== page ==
by John Dewan

I was recently asked the following question [by Rob Neyer]: If infield shifts work so well, why aren’t league-wide BABIPs (Batting Average on Balls in Play) dropping? It’s a great question. Shifts are designed to to take hits away from certain pull-heavy hitters, and with the huge increase that we have seen in the number of shifts used across baseball over the last few years, intuitively we would think that this would affect the league’s batting average. And it does! However, the effect is almost imperceptible because the number of batted balls against a shift is still a small percentage of all batted balls put in play.

First, for reference let’s look at what the league-wide BABIP has been over the last 10 years, as well as the shifts data that we have been collecting at Baseball Info Solutions since 2010:

Season

BABIP

Shifts

2014

.299

13,789*

2013

.297

8,134

2012

.297

4,577

2011

.295

2,357

2010

.297

2,464

2009

.299

-

2008

.300

-

2007

.303

-

2006

.301

-

2005

.295

-

*Projected by year end

Based on research that we have done at BIS, we know that the shift lowers the batting average on grounders and short liners (the ball in play types most affected by the shift) by about 30 points. So far this season, the batting average on grounders and short liners on shifted plays has been .230, and on non-shifted plays it has been .265. That’s a significant difference. However, despite the shift being employed far more often this season than any previous season, it has still only been used about 10% of the time. Therefore, the overall batting average on all grounders and short liners in baseball has been .262, only a 3 point difference from the .265 average on non-shifted plays.

And that’s just grounders and short liners. If you factor in ALL balls in play, that 3 points gets diluted even further, because the infield shift has no effect on balls hit to the outfield. The league-wide BABIP this season is .299, but it would be .300 without the shifting. So, in general the shift is only going to lower the overall BABIP by about 1 or 2 points, and that gets lost in the noise when looking at year-to-year BABIPs.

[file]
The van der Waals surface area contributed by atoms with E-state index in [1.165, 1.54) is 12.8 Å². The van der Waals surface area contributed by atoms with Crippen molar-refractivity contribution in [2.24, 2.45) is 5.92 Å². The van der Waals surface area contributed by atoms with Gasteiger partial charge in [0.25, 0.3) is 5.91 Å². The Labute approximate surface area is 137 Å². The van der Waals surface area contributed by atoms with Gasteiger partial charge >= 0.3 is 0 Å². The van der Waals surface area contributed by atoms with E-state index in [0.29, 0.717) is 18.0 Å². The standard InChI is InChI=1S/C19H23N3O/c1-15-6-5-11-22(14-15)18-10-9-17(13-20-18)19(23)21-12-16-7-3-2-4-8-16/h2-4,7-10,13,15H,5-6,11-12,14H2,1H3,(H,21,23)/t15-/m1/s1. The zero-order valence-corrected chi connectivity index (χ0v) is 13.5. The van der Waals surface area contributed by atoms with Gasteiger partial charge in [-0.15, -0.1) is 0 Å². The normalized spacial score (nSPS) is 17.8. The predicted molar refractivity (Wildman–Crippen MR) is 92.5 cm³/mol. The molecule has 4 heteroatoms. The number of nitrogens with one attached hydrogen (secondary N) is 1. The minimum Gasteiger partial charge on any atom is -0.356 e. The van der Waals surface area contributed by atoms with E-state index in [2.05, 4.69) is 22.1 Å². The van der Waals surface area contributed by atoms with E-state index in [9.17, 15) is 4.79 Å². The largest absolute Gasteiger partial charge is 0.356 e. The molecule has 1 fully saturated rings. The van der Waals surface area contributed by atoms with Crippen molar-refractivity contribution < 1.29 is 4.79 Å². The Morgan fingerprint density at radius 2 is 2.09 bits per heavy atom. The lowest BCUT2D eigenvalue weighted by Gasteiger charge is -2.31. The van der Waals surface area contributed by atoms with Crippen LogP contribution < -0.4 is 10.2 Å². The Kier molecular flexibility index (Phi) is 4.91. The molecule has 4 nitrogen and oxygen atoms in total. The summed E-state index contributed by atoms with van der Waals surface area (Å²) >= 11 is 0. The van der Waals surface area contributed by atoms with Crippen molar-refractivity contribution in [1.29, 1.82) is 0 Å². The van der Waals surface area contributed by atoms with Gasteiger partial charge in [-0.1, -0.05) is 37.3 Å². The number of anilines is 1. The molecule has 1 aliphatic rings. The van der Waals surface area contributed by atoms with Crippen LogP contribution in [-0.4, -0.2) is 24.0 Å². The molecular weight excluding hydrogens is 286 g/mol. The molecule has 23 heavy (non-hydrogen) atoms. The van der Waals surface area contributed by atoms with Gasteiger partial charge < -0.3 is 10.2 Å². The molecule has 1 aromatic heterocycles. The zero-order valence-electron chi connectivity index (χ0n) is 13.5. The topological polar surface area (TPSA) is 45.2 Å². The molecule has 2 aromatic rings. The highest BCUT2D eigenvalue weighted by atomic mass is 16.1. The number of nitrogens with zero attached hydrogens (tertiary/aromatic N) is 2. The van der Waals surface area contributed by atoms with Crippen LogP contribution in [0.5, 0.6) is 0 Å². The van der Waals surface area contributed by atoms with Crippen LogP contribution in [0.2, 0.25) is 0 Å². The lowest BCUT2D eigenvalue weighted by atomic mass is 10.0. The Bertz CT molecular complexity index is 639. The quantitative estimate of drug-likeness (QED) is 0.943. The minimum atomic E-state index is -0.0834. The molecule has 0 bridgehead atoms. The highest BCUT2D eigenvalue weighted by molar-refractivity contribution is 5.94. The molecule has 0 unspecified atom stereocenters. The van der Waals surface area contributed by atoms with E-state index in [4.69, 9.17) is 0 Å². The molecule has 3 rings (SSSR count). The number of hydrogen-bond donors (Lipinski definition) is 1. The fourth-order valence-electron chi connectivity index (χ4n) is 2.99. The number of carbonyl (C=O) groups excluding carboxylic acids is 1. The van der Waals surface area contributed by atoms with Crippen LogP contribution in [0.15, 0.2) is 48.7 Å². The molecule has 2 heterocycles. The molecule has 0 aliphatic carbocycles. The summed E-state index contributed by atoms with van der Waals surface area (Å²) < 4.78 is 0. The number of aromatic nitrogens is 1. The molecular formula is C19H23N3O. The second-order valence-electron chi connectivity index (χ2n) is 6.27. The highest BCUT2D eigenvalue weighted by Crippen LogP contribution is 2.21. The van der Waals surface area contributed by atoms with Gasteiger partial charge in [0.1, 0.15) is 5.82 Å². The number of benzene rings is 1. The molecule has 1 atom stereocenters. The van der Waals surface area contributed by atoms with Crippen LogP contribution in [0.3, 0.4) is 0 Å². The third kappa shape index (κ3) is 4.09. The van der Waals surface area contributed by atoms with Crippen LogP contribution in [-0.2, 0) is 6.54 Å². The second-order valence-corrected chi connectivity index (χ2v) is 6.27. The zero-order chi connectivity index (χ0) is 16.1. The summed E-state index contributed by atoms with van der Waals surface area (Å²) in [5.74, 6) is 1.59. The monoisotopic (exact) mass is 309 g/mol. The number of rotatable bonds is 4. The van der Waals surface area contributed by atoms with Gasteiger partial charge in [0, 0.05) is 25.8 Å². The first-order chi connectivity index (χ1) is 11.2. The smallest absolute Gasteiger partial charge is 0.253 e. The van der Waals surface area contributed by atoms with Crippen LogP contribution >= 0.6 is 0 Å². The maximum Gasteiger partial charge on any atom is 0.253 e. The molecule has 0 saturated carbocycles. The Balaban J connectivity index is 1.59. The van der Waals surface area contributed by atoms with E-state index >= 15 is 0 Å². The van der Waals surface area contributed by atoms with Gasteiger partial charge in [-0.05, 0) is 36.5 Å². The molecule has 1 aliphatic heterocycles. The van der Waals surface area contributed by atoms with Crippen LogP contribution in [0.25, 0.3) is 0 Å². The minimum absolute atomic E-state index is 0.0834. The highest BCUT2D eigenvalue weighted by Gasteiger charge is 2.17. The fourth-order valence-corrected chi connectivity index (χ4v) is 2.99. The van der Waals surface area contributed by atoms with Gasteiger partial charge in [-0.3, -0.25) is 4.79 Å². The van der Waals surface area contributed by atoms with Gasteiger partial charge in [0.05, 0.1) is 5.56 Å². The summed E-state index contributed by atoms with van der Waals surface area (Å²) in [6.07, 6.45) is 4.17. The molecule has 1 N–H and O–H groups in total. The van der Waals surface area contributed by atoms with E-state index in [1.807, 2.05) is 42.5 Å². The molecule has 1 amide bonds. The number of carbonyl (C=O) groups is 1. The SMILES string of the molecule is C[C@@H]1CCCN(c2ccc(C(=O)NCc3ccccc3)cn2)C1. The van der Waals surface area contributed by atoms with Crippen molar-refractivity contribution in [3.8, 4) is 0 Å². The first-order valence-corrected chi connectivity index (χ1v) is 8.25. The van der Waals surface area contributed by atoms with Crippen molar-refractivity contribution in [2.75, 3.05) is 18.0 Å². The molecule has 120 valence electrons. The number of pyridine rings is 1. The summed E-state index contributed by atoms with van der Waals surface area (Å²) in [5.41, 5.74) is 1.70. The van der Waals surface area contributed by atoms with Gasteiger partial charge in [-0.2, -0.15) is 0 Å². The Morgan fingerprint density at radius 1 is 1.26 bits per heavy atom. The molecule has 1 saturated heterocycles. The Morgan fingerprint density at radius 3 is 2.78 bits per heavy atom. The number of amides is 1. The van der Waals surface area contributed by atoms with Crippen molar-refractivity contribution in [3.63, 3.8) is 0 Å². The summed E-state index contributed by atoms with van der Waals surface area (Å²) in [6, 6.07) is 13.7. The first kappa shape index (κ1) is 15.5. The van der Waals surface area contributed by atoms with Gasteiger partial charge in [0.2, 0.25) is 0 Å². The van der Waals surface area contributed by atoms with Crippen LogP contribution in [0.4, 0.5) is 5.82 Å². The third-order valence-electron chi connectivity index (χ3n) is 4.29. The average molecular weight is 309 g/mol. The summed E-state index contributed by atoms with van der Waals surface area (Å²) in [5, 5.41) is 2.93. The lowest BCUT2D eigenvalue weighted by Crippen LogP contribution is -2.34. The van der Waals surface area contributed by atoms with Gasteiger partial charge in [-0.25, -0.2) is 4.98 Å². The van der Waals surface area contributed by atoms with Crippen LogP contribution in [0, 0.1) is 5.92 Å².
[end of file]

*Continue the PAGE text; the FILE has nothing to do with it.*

However, just because it might be difficult to see the impact that shifting has had when looking at year-to-year numbers doesn’t mean that shifting hasn’t had a meaningful effect. So far this season teams have saved 127 runs throughout baseball by shifting. If we assume all those runs would have been earned, that means the league’s overall ERA of 3.80 would actually be 3.85 if teams weren’t shifting. So, the shift does make a difference.

On Tuesday, Tom Verducci published an article for Sports Illustrated supporting the idea that MLB should at least consider making the defensive shift illegal. The thought is that scoring in baseball has declined too much in recent years, so let’s regulate the options available to the defense to keep things more exciting for fans. However, as the data above shows, the shift is just a small part of run prevention. A difference of 1 or 2 points in league-wide batting average is nothing compared to, for example, when the pitcher’s mound was lowered after the 1968 season. While shifting definitely makes a difference, regulating it isn’t going to reverse recent run-scoring trends. In fact, by taking away the shift and limiting the strategies that teams can use to gain an edge, MLB would actually be making the game less exciting.

Used with permission from John Dewan’s Stat of the Week®, www.statoftheweek.com.

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